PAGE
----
Forum Index » Chaff » Who is signing up for ObamaCare (aka ACA) on Tuesday?


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Daniel Pittman
(pitsy) - M

Locale: Central Texas
Re: Who is signing up for ObamaCare (aka ACA) on Tuesday? on 09/30/2013 23:36:29 MDT Print View

My girlfriend continues to work at a job she hates (Starbucks) because it provides good insurance for us and our child. I work my ass off and make enough to pay our rent, utilities, car note, medical bills, and phone bills. She pays for health coverage, car insurance, and groceries. There is nothing left over and we have no time off to spend together.

If we can get a better deal on health care because of ACA, it might allow her to find a more fulfilling job. She had to pass on a better paying job earlier this year because it didn't offer insurance.

I have family in the UK and Europe. Their health care system seems much simpler and more humane. You get sick, you go to the doctor. Taxes pay for it all. Sure you have to get on a waiting list for some procedures, but routine care and emergency care is much more streamlined.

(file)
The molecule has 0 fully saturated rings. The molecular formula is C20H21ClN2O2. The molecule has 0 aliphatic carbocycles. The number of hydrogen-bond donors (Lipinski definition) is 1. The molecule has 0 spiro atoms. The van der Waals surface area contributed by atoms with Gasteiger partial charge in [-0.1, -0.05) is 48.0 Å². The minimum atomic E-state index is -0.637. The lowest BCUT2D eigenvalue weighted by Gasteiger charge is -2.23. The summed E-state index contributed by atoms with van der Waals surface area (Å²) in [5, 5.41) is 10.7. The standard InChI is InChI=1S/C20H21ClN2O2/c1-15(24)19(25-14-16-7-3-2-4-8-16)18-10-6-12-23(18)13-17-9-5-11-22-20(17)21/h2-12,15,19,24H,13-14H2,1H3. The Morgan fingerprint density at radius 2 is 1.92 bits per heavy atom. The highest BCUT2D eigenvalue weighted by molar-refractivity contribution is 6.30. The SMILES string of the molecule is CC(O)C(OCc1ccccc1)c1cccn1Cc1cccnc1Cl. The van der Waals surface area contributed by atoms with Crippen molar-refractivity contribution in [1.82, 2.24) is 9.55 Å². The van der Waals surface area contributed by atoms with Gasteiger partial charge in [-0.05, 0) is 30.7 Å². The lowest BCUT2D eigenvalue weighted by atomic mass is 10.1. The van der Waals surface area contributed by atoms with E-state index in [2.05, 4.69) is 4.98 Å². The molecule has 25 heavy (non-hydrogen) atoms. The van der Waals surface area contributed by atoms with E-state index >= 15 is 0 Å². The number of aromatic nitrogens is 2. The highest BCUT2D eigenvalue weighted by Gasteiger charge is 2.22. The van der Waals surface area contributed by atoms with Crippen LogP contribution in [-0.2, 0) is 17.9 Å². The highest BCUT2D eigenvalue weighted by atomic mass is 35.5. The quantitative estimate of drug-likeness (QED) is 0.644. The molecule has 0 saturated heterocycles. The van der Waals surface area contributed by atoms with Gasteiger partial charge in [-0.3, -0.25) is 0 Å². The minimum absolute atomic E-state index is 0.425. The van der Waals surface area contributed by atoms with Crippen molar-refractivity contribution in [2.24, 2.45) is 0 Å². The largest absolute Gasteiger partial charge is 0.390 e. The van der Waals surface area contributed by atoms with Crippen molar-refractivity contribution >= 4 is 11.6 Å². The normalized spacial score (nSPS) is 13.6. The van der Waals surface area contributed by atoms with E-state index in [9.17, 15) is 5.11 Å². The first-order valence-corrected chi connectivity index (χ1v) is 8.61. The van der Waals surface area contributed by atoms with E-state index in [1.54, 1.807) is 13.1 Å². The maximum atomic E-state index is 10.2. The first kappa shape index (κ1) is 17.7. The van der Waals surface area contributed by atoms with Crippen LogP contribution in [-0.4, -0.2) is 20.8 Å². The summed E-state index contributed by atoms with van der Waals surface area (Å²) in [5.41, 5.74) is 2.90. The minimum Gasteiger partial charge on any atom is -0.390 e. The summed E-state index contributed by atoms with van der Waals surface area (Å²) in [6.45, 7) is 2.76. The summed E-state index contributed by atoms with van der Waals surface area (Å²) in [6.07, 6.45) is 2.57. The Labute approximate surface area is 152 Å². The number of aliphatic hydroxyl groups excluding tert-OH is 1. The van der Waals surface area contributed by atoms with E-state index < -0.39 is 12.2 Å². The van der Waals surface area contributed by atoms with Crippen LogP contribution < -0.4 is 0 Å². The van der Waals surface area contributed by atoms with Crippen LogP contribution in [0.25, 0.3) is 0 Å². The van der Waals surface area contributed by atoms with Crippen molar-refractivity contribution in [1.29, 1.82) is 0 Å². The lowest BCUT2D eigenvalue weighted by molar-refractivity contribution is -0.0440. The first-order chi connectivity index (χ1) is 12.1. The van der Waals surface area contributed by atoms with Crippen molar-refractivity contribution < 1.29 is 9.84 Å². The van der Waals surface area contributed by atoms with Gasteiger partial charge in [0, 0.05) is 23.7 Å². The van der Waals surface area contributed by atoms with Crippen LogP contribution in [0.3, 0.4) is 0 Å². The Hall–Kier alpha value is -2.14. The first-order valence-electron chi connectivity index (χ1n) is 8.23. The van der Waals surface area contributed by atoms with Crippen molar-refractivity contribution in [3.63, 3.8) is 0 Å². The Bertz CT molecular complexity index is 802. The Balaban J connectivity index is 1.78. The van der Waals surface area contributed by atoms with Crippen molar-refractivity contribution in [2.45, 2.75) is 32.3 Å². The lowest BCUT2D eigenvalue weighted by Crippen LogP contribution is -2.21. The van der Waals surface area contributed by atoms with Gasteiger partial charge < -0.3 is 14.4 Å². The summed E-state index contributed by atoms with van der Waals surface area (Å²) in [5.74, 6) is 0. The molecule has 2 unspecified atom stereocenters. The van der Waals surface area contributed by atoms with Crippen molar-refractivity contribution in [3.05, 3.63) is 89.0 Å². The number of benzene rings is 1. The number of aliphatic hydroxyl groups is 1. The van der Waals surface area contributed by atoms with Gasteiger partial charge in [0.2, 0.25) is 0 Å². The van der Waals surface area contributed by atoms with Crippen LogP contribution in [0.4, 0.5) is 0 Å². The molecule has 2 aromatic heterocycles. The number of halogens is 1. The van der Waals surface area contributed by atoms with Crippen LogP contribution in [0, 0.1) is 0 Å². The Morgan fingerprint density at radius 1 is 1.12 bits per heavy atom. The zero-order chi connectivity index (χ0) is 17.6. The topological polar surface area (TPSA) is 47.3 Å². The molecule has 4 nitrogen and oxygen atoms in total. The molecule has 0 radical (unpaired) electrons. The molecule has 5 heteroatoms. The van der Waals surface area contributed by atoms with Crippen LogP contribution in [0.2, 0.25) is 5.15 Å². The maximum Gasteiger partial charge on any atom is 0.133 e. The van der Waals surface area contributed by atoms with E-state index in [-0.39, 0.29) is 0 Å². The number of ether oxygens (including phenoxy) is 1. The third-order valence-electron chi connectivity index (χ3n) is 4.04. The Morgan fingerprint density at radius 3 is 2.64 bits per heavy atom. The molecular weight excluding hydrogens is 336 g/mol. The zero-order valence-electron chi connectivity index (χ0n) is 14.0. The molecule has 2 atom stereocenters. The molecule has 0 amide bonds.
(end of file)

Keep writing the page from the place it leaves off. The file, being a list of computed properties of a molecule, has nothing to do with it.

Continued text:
Ken Thompson
(kthompson) - MLife

Locale: Behind the Redwood Curtain
Re: ObamaCare on 10/01/2013 06:23:29 MDT Print View

Ooh! I qualify for Enhanced Silver 70

Monthly payments of $367-411 for myself.

Not gonna happen if I want to eat and have a roof over my head.

What about a vision and dental coverage?

HK Newman
(hknewman) - MLife

Locale: Western US
ACA and saving on 10/01/2013 07:38:56 MDT Print View

*Jennifer - Not sure if I'm reading your post correctly but is it your opinion that a person should ensure he/she has earned enough to avoid receiving an ObamaCare subsidy prior to embarking on the PCT or would you be willing for that person to accept a taxpayer subsidy?

Conventionally, most need to save about $5500 minimum to embark on the PCT (quoted from those who did it) but the vast majority will need employment to pay other bills while working to save; assume their own place (rent/deposit), groceries, utilities (w/deposits), other insurance, nights out. etc...and, assume an auto/gas, that's $2,000 per month living expenses, ... all while saving the previous sum (places with excellent public transport are more expensive, so call it even). Plus the cheapest bronze plan requires higher deductibles and copays, so that should be in the budget too and added to the $5500 (~$6500 - $7000?). With monthly expenses, direct subsidies fade away as the needed taxable income is added up.